If you are interested in learning more about these, my friend, Susan Gatti. works with corporations and entrepreneurs to establish social learning communities.
In our line of work, we contribute to a team effort but a huge part of the job is working alone. That can take a toll on anyone, especially during a time when you’re physically isolated from colleagues (and even friends or family!)
So as much as I like using social learning for online training, I also use it for myself! Being a part of an online community keeps me connected to other instructional designers and keeps me up to date on trends and best practices.
I love getting inspiration from other instructional designers on my Instagram feed and as part of my Twitter professional learning network. They also provide a place I can go to ask questions or get quick help solving an instructional design problem.
My best advice is to search for other instructional designers that share your values and follow them on social media. Check out the professionals whose work they repost to keep growing your network. While you’re searching, be sure you’re already following me on Facebook, Twitter, and Instagram!
I recently found a great podcast that I’ve been recommending to new instructional designers. I would never have discovered the podcast or the wonderful host if I hadn’t been following an instructional design hashtag on Twitter. You never know what gems you’ll find when you get active in the social learning community.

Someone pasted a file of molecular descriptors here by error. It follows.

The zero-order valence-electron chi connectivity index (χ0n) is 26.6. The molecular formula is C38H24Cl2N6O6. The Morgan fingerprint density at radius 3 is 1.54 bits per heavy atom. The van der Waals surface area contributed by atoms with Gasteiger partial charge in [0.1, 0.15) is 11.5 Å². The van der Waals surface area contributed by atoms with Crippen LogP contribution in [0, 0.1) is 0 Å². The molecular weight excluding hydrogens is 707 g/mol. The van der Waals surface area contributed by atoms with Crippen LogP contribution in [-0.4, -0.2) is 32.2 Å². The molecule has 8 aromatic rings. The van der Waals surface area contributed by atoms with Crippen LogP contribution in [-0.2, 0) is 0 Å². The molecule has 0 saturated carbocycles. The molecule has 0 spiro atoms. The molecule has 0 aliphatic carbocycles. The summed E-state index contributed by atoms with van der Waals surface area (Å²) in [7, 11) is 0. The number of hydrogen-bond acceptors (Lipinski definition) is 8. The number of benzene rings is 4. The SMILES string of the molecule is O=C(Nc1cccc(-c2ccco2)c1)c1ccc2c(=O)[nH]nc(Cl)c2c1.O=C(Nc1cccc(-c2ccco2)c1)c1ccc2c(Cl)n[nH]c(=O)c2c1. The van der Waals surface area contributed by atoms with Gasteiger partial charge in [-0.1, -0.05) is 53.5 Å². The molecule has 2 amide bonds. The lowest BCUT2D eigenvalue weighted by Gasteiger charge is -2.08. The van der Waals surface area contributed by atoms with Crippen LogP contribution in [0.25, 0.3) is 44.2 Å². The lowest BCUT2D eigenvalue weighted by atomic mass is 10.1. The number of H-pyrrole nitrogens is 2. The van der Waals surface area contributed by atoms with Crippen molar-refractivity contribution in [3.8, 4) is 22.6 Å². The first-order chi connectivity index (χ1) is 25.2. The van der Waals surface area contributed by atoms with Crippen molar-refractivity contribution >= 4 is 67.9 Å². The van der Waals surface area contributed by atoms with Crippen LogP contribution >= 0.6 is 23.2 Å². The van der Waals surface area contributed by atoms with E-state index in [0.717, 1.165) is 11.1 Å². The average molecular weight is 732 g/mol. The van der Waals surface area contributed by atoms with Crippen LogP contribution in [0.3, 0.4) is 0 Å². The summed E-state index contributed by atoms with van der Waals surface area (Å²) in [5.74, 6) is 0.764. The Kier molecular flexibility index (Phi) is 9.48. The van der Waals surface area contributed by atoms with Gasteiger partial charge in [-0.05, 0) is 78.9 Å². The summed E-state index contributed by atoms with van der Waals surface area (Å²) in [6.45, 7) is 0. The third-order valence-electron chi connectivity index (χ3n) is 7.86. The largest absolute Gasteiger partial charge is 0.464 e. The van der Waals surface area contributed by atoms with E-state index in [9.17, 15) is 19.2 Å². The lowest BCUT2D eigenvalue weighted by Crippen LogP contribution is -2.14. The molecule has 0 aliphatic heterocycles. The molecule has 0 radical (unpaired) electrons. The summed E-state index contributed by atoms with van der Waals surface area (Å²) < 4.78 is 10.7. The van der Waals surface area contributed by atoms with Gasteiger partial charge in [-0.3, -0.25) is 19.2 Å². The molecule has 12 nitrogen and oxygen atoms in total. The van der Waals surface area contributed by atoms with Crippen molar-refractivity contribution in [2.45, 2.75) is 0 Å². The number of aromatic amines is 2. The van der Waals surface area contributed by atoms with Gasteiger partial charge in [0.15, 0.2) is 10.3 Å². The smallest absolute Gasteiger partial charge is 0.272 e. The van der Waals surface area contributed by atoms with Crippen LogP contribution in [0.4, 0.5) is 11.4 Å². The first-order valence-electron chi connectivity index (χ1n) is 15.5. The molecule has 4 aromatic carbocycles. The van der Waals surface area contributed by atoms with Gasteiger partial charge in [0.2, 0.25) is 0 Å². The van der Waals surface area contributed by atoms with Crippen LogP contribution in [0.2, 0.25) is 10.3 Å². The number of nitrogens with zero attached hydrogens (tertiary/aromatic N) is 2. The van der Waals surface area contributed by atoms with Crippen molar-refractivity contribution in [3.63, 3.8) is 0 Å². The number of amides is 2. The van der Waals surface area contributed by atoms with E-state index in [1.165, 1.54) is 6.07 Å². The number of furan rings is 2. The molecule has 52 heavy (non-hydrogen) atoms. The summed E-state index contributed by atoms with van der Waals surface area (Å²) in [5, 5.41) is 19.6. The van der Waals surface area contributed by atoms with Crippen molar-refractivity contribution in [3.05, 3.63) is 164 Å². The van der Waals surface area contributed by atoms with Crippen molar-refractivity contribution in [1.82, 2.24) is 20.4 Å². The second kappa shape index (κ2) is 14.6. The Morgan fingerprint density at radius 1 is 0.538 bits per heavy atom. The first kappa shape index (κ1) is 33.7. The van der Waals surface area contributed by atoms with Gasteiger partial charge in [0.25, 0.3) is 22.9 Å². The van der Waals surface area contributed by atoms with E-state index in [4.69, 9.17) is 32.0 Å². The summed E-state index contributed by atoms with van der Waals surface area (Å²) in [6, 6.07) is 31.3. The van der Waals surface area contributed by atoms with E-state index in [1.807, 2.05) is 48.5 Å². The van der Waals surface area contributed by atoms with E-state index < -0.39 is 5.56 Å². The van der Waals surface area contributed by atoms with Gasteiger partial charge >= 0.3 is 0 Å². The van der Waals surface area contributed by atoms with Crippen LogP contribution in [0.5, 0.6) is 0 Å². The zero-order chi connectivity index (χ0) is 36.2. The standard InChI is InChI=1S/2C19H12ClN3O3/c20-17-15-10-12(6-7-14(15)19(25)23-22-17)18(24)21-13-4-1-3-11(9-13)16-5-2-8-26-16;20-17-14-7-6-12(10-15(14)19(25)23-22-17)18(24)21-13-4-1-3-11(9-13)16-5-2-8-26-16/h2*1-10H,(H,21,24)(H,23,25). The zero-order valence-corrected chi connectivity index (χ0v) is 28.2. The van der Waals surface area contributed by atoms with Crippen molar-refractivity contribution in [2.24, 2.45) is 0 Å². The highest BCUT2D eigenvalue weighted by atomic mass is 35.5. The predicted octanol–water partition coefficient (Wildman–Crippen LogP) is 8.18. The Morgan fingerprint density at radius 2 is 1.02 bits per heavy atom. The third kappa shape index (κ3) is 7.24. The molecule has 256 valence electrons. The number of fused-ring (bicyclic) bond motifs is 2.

Not only is this a great way to leverage existing talent, but it can also give an instructional designer a bit of a break! This one’s for my corporate L&Ds who already have a ton of projects in the pipeline. There are so many online courses and webinars available. If you get a training request and you know there’s a great course already available online, why reinvent the wheel?
In order to make the most of outsourced training, you have to do your research. Look into the organization, the presenter, and the learning objectives before you commit. If you’re not sure if the course is a good fit, email the organization and schedule a meeting so you can ask more questions.
Of course, this is mostly important for courses you’re interested in investing in. Free courses webinars are a much lower risk. However, you can’t rely on that content being available for as long as you’ll need the training.
A Peaceful Transition
To online training, that is! Shifting your training to online-only doesn’t have to be a headache. I know the rapid development that needed to happen in March left many of us scrambling. Well, I’m here to tell you your online training will not always be this hectic.
Transitioning to online training has so many benefits when it’s done right. Plus, it opens you, your clients, and/or your companies up to a whole new world of engaging learning. I want you to drop down to the comments right now and share one idea you’re pumped to try in your current or upcoming online training project.